Summer 2016 movie roundup / Fall 2016 movie preview
Caveat: I didn’t see any kids’ movies, which by all accounts were some of the summer’s best offerings, even though I wanted & still want to see “Kubo and the Two Strings,” “The Little Prince,” and the “Pete’s Dragon” remake.
Best movie I saw this summer: HELL OR HIGH WATER, by a country mile. This little Western-that-could, about a pair of bank-robbing brothers (Chris Pine and Ben Foster) and the Texas marshals (Jeff Bridges and Gil Birmingham) who pursue them, may be modest in ambition and not particularly original in concept, but it’s so well executed you hardly notice. From the pacing to the directing to the acting to the seamless modulation between humor and suspense, there’s not a single element that feels superfluous or out of place; this movie is tight as a drum.
Worst movie I saw this summer: SUICIDE SQUAD. The nicest thing I can say about it is it wasn’t as terrible as I expected it to be. Which doesn’t mean it was any good. Sadly, based on its boffo box office, we have almost certainly not seen the last of this franchise.
Best performance in a summer movie: Viggo Mortensen in CAPTAIN FANTASTIC. Movie was gently engaging even if it too often went for the most obvious beats, but it was Viggo’s lovely, subtly shaded turn as the would-be-raiser of young philosopher-kings that held the whole thing together. Deserves Oscar consideration, though probably won't get it.
And now, for the season we’ve all really been waiting for!
I’ve already kicked off the fall by seeing THE LIGHT BETWEEN OCEANS, Derek Cianfrance’s adaptation of the bestselling novel by M.L. Stedman, starring Michael Fassbender, Alicia Vikander, and Rachel Weisz – aka three of the most gorgeous people to grace the big screen today. Visually, the film matches their beauty, and is something of a throwback – a weepie that seems to be going for a sweeping English Patient cinematic vibe but doesn’t quite get there. Nonetheless, it’s a well-made film that’s clearly aimed at a grown-up audience (rather refreshing after a summer dominated by juvenilia), and features a luminous pair of performances from Fassbender and Vikander, who became a real-life couple while making the movie.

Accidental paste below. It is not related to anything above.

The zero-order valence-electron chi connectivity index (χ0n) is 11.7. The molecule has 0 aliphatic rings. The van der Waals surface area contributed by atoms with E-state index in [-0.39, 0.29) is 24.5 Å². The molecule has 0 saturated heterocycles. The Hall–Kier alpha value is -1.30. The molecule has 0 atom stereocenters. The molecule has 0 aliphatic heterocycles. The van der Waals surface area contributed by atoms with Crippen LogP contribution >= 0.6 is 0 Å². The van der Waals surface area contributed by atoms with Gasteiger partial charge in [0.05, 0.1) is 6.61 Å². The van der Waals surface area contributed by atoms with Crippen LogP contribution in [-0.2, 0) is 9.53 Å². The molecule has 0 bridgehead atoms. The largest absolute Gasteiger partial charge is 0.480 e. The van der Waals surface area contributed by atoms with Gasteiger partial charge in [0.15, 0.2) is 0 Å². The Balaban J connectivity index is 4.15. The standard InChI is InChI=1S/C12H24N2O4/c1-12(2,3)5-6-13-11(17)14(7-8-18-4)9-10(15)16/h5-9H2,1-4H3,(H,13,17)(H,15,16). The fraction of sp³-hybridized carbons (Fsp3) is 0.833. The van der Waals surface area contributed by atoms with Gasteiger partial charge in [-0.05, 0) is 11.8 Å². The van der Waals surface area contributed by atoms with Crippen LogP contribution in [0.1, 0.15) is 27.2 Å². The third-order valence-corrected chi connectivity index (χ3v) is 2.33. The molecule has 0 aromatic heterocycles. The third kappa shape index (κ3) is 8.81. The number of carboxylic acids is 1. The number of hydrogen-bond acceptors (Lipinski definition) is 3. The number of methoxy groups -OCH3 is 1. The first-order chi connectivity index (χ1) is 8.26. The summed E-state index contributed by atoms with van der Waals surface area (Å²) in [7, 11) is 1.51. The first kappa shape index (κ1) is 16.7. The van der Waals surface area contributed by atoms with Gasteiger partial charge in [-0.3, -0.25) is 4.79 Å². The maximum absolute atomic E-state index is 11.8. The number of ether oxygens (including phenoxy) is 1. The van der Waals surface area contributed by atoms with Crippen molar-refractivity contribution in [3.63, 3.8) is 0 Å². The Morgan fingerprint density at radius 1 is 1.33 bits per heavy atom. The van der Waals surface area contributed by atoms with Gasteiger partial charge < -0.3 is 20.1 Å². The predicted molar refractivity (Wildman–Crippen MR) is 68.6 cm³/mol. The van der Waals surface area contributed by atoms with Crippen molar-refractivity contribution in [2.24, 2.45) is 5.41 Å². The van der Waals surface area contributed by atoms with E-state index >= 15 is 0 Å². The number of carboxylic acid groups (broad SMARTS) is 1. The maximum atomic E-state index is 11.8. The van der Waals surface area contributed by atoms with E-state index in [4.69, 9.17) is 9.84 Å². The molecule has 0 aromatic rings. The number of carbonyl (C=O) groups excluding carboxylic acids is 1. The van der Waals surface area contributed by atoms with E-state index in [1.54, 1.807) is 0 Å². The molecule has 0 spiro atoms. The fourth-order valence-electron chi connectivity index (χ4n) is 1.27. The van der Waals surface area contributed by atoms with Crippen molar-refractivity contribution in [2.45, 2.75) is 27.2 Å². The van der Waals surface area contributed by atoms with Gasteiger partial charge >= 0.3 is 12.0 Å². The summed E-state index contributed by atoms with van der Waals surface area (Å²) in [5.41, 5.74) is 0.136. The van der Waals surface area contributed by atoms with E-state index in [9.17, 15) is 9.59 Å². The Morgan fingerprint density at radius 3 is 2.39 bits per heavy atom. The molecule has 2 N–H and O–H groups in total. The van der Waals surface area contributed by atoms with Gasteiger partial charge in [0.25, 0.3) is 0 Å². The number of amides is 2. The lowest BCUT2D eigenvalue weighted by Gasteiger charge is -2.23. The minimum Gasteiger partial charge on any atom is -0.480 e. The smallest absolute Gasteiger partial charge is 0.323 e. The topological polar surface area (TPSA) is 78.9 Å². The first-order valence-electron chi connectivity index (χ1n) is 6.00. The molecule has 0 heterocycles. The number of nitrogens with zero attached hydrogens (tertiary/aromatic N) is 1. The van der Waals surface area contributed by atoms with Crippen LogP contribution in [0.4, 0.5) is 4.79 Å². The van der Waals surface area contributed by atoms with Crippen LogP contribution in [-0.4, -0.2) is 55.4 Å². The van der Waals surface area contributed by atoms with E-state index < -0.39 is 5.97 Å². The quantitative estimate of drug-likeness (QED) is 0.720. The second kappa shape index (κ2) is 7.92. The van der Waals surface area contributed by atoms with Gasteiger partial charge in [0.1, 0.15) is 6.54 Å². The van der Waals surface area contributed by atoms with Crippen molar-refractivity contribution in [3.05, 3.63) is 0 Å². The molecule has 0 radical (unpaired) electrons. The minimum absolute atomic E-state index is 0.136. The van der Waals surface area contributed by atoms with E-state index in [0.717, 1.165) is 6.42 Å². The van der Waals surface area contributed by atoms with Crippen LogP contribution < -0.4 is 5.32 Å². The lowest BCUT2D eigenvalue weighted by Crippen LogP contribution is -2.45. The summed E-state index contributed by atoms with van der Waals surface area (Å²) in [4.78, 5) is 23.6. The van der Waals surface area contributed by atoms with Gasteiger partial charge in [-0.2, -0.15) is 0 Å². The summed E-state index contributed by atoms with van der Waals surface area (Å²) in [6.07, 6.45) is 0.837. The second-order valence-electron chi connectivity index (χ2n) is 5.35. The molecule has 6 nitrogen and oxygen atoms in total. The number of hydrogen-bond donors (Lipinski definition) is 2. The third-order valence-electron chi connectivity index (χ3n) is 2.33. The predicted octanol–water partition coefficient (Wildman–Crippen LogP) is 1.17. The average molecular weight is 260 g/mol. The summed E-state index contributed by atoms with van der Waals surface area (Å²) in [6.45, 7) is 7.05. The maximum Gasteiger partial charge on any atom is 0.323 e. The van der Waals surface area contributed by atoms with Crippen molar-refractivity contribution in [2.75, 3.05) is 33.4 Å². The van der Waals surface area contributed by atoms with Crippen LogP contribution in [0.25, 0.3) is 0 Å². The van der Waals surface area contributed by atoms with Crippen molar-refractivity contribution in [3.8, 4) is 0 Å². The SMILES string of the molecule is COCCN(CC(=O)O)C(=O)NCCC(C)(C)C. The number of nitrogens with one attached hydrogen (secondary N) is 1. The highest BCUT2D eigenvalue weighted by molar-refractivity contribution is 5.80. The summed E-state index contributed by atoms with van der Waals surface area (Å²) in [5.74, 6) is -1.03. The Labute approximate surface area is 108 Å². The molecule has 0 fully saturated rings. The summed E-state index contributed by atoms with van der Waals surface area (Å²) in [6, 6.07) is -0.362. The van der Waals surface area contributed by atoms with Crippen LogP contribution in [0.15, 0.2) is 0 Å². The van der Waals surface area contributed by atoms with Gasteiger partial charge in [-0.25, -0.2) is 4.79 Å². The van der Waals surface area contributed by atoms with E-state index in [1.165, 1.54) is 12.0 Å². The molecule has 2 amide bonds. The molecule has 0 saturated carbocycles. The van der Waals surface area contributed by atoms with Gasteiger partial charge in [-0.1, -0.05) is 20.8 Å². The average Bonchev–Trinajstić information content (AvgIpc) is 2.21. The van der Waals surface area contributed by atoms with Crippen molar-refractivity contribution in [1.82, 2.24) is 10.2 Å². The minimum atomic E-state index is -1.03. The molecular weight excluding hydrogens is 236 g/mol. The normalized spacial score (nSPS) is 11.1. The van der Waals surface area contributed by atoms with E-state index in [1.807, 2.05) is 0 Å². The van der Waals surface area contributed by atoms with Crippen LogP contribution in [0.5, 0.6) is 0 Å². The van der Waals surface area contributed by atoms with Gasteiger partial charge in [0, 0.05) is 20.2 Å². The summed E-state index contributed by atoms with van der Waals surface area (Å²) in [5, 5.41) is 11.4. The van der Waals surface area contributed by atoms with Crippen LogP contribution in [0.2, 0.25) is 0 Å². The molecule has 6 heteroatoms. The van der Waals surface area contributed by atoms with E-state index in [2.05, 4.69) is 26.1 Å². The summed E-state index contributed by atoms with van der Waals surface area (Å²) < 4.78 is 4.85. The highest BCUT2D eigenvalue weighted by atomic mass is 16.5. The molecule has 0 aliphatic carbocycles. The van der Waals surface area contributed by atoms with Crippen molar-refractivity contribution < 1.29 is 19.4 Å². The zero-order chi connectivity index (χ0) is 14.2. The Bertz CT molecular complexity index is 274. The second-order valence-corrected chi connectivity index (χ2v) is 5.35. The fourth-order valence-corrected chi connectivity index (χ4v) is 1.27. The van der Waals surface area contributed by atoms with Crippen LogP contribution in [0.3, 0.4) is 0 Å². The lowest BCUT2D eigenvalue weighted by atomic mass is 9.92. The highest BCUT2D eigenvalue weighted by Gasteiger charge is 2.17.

With that one behind me, here are the ten other films I’m most anticipating this fall, in order of release date:
QUEEN OF KATWE (Sept. 23)
Guess we’re about due for another Disney-produced “based on a true story” sports tale of an underdog who against all odds becomes a champ. In this case, however, the sport is chess, the underdog is a young girl from Uganda whose mother and teacher are played by the very gifted Lupita Nyong’o and David Oyelowo, respectively, and the movie’s director is Mira Nair (“Salaam Bombay,” “Mississippi Masala,” “Monsoon Wedding,” “The Namesake”). Any one of those factors would have piqued my interest; the combination has my full attention.
THE GIRL ON THE TRAIN (Oct. 7)
To be honest, I didn’t love the book (I much preferred Gone Girl) and am skeptical about the casting of Emily Blunt, who’s fantastic but to my mind far too attractive and strong a presence to play the dumpy, self-hating protagonist. Still, I admit I’m curious to see if she can pull it off.
DOCTOR STRANGE (Nov. 4)